Titanium alloys were for a time believed to be highly resistant to environmental assisted cracking compared with other engineering materials because of their ability to form a protective oxide film on the surface. The corrosion resistance can still be considered as high but when it was originally defined to ensure functionality of fracture-critical components, unique conditions that promote cracking were discovered.
Today following environmental assisted cracking are discussed for titanium alloys: stress-corrosion cracking (SCC), liquid metal embrittlement and solid metal induced embrittlement (SMIE). Even if failures resulting from these processes are rare, they do occur, partly because of a lack of awareness and partly because of a lack of knowledge of the conditions under which they to occur. The scope of this project is to clarify the effect of copper in contact with titanium alloys, which has been studied in respect to SMIE and SCC. Titanium alloys are frequently used in the aerospace industry where copper contact can be found in, for instance, welding electrodes and fixtures in various manufacturing processes. Initial studies indicate that SMIE in titanium alloys can arise from the presence of copper, but the topic is not fully classified in literature.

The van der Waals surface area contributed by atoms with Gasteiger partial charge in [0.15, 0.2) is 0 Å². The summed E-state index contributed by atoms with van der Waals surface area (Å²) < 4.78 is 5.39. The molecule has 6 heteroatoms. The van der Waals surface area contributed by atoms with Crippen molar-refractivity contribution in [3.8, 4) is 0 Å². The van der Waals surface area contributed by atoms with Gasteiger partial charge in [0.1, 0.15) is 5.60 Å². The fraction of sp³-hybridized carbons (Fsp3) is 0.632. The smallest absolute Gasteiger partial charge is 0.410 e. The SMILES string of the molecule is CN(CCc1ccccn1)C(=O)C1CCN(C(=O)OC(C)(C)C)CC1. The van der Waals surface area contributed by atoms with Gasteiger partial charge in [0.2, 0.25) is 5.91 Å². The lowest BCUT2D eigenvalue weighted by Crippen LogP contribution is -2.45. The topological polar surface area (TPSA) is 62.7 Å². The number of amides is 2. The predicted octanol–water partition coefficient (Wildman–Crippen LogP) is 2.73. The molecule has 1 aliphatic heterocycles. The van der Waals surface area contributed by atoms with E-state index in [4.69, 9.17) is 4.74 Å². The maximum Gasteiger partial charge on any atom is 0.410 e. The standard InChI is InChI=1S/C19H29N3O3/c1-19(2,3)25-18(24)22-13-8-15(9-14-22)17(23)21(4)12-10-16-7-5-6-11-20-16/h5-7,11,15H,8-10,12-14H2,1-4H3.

Project funding: GKN Aerospace Engine Systems, Graduate School of Space Technology
Kontaktperson: Robert Pedersson
Deltagare: Robert Pedersson, Pia Åkerfeldt och Marta-Lena Antti
Intresenter: GKN Aerospace Engine Systems, Graduate School of Space Technology